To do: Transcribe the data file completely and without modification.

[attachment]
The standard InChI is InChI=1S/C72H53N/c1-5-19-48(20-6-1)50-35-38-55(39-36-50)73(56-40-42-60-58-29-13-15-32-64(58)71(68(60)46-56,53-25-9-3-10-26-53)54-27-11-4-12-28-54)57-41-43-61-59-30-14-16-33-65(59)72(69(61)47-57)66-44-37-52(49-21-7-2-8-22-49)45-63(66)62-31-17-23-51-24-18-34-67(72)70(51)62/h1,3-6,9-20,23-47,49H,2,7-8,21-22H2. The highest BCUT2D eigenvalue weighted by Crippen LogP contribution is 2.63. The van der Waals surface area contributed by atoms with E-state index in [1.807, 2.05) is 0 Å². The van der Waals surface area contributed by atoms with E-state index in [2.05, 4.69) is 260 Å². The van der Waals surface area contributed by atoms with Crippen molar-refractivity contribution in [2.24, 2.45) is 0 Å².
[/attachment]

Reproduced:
The standard InChI is InChI=1S/C72H53N/c1-5-19-48(20-6-1)50-35-38-55(39-36-50)73(56-40-42-60-58-29-13-15-32-64(58)71(68(60)46-56,53-25-9-3-10-26-53)54-27-11-4-12-28-54)57-41-43-61-59-30-14-16-33-65(59)72(69(61)47-57)66-44-37-52(49-21-7-2-8-22-49)45-63(66)62-31-17-23-51-24-18-34-67(72)70(51)62/h1,3-6,9-20,23-47,49H,2,7-8,21-22H2. The highest BCUT2D eigenvalue weighted by Crippen LogP contribution is 2.63. The van der Waals surface area contributed by atoms with E-state index in [1.807, 2.05) is 0 Å². The van der Waals surface area contributed by atoms with E-state index in [2.05, 4.69) is 260 Å². The van der Waals surface area contributed by atoms with Crippen molar-refractivity contribution in [2.24, 2.45) is 0 Å².